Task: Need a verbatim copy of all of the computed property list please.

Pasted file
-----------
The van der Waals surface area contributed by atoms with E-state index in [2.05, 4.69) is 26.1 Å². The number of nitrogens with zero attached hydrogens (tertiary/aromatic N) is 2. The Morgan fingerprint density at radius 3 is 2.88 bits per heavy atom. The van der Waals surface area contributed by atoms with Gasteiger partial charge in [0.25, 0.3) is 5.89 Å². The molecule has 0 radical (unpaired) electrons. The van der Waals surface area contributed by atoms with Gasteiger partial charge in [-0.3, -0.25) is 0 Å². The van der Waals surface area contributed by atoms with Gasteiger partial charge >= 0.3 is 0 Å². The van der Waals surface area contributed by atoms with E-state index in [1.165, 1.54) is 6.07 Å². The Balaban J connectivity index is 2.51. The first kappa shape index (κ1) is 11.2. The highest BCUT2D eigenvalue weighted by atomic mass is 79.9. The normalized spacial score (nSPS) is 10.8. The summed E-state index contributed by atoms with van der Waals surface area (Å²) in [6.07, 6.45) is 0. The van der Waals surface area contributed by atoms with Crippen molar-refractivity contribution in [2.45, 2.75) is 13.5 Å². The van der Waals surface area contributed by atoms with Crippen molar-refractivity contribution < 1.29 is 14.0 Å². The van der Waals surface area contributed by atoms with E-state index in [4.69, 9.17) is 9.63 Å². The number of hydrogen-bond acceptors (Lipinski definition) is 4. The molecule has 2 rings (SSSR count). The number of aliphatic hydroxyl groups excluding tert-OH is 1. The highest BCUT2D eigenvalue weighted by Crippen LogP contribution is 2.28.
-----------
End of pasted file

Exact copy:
The van der Waals surface area contributed by atoms with E-state index in [2.05, 4.69) is 26.1 Å². The number of nitrogens with zero attached hydrogens (tertiary/aromatic N) is 2. The Morgan fingerprint density at radius 3 is 2.88 bits per heavy atom. The van der Waals surface area contributed by atoms with Gasteiger partial charge in [0.25, 0.3) is 5.89 Å². The molecule has 0 radical (unpaired) electrons. The van der Waals surface area contributed by atoms with Gasteiger partial charge in [-0.3, -0.25) is 0 Å². The van der Waals surface area contributed by atoms with Gasteiger partial charge >= 0.3 is 0 Å². The van der Waals surface area contributed by atoms with E-state index in [1.165, 1.54) is 6.07 Å². The Balaban J connectivity index is 2.51. The first kappa shape index (κ1) is 11.2. The highest BCUT2D eigenvalue weighted by atomic mass is 79.9. The normalized spacial score (nSPS) is 10.8. The summed E-state index contributed by atoms with van der Waals surface area (Å²) in [6.07, 6.45) is 0. The van der Waals surface area contributed by atoms with Crippen molar-refractivity contribution in [2.45, 2.75) is 13.5 Å². The van der Waals surface area contributed by atoms with Crippen molar-refractivity contribution < 1.29 is 14.0 Å². The van der Waals surface area contributed by atoms with E-state index in [4.69, 9.17) is 9.63 Å². The number of hydrogen-bond acceptors (Lipinski definition) is 4. The molecule has 2 rings (SSSR count). The number of aliphatic hydroxyl groups excluding tert-OH is 1. The highest BCUT2D eigenvalue weighted by Crippen LogP contribution is 2.28.